Theodred was dying.
He knew he was. He remembered the orc attack and the piercing pain in his side. Eomer had come for him, just as he always had. Eowyn had cared for him, just as she always had. He was sorry to leave them. His father, Theoden, King of the Riddermark was not himself – he was mean, and weak. Theodred knew that it was his duty to survive; he was his father's only living male heir.
But he could not. He could not survive and he could not worry. He hoped his father would recover from what was ailing him. He hoped Eomer would be the King Theodred knew he could be, and not resent him for leaving Eomer to shoulder the burden of their people. He hoped he would see her again; to spend the rest of eternity with her, even if it cost him a place in the halls of his forefathers.
He knew he was fading quickly now. He had held on, for how long he did not know, until Eomer had found him. He would not let his cousin, already well versed in grief; spend the rest of his life wondering what if he had arrived just a little sooner? Would Theodred have survived? It was one more thing Theodred would not let Eomer carry, so he had stayed alive, not conscious, he was not that strong, but alive so Eomer knew he had done all he could for his cousin.
But there was nothing to hold on to anymore. For months now, since she had passed in the winter, he had been a ghost in his father's Hall. He went on that excursion because he wanted to feel. He had not felt since the day they had buried his beloved. In that moment he had felt too much; the orcs had ambush them by the river and, somehow, Theodred knew he would not survive. He was sorry to the men that he commanded – they did not deserve to follow him in death just because he could not live any longer.
It had been easier than he thought. The battle had been quick but brutal; the screams, the spray and scent of blood. He had felt alive again, life was simple once more – he had an enemy and could end that enemy. The grief that had encapsulated his heart for so long melted away as he gave himself up to the moment. The movements were more than practice, they were exhilarating instinct. Then he had felt that pain in his side. He had looked down to see more blood than he knew he had within him staining the trembling fingers he slipped under the penetrated armour.
He had collapsed to his knees, and then on his back he lay. He looked at the sky and wondered if the stars he and his lady had gazed at in happier times where up there, even during the day. He hoped so; he wanted to believe the beauty that made his fair maiden light up was always there, even when they could not see it.
He knew when he was brought to his chambers at Meduseld. His father had not come to see him, his dying son. Someone else had though. She was there; his every thought was of her. His regrets – he never consummated their love, he had told her, but he had never shown her. His dashed hopes – he would never hold their child in his arms, watch their son grow. He had buried any want of a family with her in that cold, deep grave. His love – she had died, but he had not stopped loving her, that is why it hurt so much. His relief – it was nearly all over, whatever happened once his body gave up, it could not be a difficult as living the last months without her.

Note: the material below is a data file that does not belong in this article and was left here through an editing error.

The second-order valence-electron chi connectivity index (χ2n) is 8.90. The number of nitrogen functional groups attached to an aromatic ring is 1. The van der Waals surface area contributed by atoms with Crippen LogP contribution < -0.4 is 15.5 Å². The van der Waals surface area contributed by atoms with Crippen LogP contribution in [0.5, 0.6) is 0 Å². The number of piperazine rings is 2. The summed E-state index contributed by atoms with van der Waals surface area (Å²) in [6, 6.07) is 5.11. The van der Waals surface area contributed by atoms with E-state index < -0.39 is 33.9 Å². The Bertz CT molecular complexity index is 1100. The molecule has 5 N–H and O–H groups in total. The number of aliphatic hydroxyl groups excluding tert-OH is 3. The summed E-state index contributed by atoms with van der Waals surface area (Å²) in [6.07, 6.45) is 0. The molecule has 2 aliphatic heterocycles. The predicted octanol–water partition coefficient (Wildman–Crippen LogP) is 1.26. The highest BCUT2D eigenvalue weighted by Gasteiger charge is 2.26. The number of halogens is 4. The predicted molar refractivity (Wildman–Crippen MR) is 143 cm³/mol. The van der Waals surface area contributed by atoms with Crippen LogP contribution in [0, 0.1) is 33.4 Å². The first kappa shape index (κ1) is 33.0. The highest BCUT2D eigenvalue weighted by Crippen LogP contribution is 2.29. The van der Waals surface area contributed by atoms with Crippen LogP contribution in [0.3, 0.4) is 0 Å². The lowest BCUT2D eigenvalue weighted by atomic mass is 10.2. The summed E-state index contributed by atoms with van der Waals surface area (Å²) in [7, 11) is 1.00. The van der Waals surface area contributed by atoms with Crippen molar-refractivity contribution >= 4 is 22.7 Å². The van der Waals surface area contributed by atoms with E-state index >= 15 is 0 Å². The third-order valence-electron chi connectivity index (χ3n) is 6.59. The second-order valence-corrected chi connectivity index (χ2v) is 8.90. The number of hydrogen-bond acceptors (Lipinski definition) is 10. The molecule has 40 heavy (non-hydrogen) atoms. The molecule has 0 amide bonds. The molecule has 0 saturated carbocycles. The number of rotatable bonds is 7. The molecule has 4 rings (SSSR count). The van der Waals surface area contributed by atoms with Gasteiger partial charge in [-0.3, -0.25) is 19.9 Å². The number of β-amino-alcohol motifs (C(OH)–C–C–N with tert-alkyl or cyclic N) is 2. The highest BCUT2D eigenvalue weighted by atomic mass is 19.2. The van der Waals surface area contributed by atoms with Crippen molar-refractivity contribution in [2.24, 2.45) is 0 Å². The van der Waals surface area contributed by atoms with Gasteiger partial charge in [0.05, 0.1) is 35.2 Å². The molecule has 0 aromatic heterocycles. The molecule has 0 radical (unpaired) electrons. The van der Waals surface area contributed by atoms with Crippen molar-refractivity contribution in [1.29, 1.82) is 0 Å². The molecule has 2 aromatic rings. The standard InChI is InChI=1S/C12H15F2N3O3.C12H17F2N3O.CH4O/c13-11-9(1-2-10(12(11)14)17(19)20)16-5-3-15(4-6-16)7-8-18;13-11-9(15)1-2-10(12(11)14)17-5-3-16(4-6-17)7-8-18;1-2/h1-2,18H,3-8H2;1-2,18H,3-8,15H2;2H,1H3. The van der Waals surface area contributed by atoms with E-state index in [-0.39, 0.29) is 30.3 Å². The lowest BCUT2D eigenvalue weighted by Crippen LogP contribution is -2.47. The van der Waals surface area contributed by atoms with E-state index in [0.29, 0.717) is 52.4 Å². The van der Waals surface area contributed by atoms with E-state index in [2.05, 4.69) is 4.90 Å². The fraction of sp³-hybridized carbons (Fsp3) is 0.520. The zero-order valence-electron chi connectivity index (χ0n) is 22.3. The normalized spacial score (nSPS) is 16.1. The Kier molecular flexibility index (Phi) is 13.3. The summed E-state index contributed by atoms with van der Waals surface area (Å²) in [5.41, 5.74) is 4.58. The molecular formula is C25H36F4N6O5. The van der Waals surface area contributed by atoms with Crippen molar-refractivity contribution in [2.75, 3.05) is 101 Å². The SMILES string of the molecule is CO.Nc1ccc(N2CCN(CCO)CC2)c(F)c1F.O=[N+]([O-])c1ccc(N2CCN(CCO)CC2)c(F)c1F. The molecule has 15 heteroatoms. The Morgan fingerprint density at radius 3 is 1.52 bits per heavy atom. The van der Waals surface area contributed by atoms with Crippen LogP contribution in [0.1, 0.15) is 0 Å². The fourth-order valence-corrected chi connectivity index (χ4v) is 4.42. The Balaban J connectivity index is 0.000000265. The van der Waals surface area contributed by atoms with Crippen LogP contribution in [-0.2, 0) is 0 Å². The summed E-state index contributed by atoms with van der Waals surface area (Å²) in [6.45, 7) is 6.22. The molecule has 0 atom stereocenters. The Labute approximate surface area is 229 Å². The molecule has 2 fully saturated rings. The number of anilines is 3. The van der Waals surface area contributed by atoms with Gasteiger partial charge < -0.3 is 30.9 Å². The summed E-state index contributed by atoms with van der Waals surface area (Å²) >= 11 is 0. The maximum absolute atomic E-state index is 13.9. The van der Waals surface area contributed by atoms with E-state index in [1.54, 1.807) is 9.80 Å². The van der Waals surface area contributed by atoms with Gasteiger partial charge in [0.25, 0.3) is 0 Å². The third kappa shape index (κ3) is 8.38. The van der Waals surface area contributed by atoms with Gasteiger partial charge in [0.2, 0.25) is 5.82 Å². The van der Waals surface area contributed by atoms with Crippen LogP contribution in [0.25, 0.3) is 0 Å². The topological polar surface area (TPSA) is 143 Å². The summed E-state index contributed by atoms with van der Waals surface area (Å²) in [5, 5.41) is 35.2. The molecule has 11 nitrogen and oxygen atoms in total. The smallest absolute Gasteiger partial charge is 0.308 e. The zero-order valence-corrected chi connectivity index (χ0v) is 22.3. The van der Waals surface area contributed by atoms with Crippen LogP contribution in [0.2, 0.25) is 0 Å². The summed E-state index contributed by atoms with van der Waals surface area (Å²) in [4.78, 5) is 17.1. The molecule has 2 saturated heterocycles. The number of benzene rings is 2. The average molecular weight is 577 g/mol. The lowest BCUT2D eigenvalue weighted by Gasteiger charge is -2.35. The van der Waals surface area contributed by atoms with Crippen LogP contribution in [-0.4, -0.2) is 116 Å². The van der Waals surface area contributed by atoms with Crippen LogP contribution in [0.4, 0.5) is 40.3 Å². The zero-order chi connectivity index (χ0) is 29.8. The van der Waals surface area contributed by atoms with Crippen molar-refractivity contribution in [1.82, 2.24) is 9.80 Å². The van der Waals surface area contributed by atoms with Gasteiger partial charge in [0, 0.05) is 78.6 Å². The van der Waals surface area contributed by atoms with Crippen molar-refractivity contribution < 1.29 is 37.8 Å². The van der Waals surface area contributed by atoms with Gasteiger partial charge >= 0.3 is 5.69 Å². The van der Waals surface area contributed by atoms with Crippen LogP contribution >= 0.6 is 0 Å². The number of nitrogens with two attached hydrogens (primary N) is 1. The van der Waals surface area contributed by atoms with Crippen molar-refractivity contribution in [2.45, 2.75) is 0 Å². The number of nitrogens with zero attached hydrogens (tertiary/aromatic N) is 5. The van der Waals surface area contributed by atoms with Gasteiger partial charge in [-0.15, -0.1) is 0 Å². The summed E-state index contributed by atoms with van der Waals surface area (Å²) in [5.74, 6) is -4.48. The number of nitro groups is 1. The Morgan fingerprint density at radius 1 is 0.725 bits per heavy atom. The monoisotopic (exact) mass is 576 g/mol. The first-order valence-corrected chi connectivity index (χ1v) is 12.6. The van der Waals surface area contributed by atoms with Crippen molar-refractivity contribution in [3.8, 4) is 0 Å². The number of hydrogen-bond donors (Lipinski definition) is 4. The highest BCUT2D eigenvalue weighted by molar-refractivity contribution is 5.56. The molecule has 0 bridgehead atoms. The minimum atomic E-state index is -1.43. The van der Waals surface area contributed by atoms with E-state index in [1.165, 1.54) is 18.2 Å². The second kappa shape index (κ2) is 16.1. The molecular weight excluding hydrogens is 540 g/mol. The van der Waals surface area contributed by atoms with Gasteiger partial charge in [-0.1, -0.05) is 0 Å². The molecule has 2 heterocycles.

Darkness fell, he was left alone. Eomer had been taken some time before, Eowyn had gone to bed exhausted but still arguing with the attending servants that had to drag her away – love for his cousin swelled within Theodred's finally unfrozen heart, keeping him warm until his heart gave out. Eowyn was a fighter, she would be alright.
His dying thought was not of himself or of his lost love, but of the love he hoped Eowyn and Eomer may find once the dark had past – Theodred knew the Shadow could not always hold sway over Middle-earth. He wanted them to know love as he had – it had been wonderful, the short time it had been.
Finally, it happened. It felt like an age since he had first felt the blade pierce his skin. Now his limbs were heavy. He could not keep his eyes open. The pain, that had been so present he could not remember living without it, was fading. Or was it he that was fading? There was a dream fighting it way up from the corners of his mind. He had always held it back when he had been hurt before, kept the dream at bay. Now he welcomed it. It enfolded him like a mother's arms, so soft and gentle and comforting.
He was in a brightly lit hall. There were many men around him. Warriors. Kings. They were his forefathers. He walked through them. They parted as he passed as though they knew where he was going, even though he did not.
She had her back to him, staring up at a stained glass window, the light shining on to her, making her golden hair glow. She turned and he saw the sweet smile, whose absence had made his heart despair. She laughed and he picked her up and spun her round. He thought he would have more dignity when he met his ancestors but no. Heedless of their cheers, he lowered his mouth to hers, claiming the lips of his lady.
It was alright now. He knew he would see his father soon, Eomer not for years. He began the rest of his eternity his body whole, his heart full and his lady beside him.